Document Type : Original Article


1 University of Warmia and Mazury in Olsztyn, Department of Fur-Bearing Animal Breeding and Game Management, Oczapowskiego 5, 10-718 Olsztyn, Poland

2 Czech University of Life Sciences, Prague, Faculty of Forestry and Wood Sciences, Kamycká 129, 165 21 Prague 6–Suchdol, Czech Republic


The natural increase in the European beaver population in Poland, noted after 1945, was unsatisfactory. In 1975, the population amounted to only 500 individuals and was not sufficient to guarantee the species' continued survival. Nearly the entire beaver population was confined to north-eastern Poland, and natural population dispersion was not observed. Beaver colonies were translocated to other Polish regions as part of the Program for the Active Conservation of the European Beaver in Poland, implemented in 1975, which saved the beaver population from complete extinction. Since the beginning of the 21st century, efforts have been made to manage the Polish beaver population by hunting without changing a protected species' status. The beaver population continues to increase uncontrollably, which results in costly conflicts as beaver activities infringe upon the intended use of the land by humans. The future status of the European beaver in Poland remains unclear.


Restoration of European beaver Castor fiber in Poland – a proper or wrong lesson of active protection for other European countries?


Pawel Janiszewski1*, Vladimir Hanzal2

1 University of Warmia and Mazury in Olsztyn, Department of Fur-Bearing Animal Breeding and Game Management, Oczapowskiego 5, 10-718 Olsztyn, Poland,

2 Czech University of Life Sciences, Prague, Faculty of Forestry and Wood Sciences, Kamycká 129, 165 21 Prague 6–Suchdol, Czech Republic,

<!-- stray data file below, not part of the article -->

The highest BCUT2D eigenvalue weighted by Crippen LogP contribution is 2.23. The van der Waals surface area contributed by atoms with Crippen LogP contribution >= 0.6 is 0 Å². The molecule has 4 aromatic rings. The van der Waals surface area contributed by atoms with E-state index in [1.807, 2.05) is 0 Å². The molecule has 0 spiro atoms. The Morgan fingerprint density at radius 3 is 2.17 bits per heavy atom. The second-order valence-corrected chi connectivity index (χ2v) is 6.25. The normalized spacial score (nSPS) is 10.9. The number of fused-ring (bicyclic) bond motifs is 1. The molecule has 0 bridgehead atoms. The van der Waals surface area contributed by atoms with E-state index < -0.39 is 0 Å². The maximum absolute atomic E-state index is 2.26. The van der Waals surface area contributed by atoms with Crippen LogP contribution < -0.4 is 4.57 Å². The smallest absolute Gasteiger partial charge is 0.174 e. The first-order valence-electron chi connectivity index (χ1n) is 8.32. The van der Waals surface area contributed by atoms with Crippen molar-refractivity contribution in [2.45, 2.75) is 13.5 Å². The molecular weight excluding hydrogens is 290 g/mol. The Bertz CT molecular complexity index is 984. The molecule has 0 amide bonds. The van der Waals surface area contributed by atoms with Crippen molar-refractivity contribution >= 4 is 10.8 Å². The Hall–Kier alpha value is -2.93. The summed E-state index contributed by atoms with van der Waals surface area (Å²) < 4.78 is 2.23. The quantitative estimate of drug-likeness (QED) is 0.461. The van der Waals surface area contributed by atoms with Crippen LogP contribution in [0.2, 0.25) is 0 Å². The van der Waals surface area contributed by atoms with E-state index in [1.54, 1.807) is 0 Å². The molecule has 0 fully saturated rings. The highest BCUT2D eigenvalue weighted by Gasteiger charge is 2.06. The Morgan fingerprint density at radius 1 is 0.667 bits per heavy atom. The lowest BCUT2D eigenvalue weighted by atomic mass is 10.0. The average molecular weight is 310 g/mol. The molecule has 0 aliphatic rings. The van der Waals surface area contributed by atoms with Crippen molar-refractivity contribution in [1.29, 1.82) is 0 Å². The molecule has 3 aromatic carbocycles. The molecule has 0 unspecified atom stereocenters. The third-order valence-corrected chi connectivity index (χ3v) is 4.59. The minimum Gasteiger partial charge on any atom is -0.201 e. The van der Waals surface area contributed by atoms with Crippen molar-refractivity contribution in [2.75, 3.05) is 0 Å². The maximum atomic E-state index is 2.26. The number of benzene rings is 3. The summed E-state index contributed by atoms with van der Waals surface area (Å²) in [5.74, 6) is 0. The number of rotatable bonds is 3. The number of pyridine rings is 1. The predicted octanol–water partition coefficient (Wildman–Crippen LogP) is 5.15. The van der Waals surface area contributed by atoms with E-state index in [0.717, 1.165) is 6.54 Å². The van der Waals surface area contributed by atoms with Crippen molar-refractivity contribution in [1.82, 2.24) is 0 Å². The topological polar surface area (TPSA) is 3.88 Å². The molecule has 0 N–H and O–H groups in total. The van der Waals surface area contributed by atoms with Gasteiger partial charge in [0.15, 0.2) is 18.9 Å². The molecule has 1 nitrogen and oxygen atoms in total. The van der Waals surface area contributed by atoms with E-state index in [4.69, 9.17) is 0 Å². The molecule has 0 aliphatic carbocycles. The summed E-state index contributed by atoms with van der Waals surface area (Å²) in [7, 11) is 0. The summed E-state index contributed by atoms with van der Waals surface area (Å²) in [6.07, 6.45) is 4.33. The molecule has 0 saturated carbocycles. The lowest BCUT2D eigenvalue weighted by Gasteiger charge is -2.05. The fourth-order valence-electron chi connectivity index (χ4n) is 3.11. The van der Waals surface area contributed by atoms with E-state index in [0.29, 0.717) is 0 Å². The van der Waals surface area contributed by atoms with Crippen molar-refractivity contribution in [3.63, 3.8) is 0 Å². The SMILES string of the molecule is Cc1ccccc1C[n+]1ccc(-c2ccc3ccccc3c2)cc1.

Received: 28 July 2020 / Revised: 7 August 2020 / Accepted: 25 August 2020 / Published online: 31 August 2020. Ministry of Sciences, Research and Technology, Arak University, Iran.

How to cite: Janiszewski P, Hanzal V. (2021). Restoration of European beaver Castor fiber in Poland – a proper or wrong lesson of active protection for other European countries?, 5(1), 40-52. 10.22120/jwb.2020.131799.1169



The natural increase in the European beaver population in Poland, noted after 1945, was unsatisfactory. In 1975, the population amounted to only 500 individuals and was not sufficient to guarantee the species' continued survival. Nearly the entire beaver population was confined to north-eastern Poland, and natural population dispersion was not observed. Beaver colonies were translocated to other Polish regions as part of the Program for the Active Conservation of the European Beaver in Poland, implemented in 1975, which saved the beaver population from complete extinction. Since the beginning of the 21st century, efforts have been made to manage the Polish beaver population by hunting without changing a protected species' status. The beaver population continues to increase uncontrollably, which results in costly conflicts as beaver activities infringe upon the intended use of the land by humans. The future status of the European beaver in Poland remains unclear.


Keywords: Poland, population increasing, reintroduction,species protection



Deliberate reintroduction to specific regions or habitats, similarly to natural migration, contributes to restoring wild animal species populations. Species conservation and reintroduction lead to increased biological diversity and genetic variability (IUCN/SSC, 2013). Numerous species reintroduction programs have been launched in Europe and on other continents (Holtmeier, 2015). The species that have been successfully reintroduced to the wild include the European bison (Bison bonasus) in the Białowieża National Park (Krasiński, 1978) and the Alpine ibex (Capra ibex) in several Alpine regions (Holtmeier, 1987). Efforts have also been made to restore the European beaver populations (Castor fiber) in many Central European countries (Żurowski & Kasperczyk, 1988; Halley et al., 2012).

Despite their high effectiveness, species reintroduction programs have also received considerable criticism, mainly on environmental, social, and economic grounds. Critics have argued that while the reintroduced species can form stable and sustainable populations, their former habitats often do not have sufficient carrying capacity to support them. It should be noted that the native habitats could have been considerably modified, mostly by human activity (Holtmeier, 1987, 2015).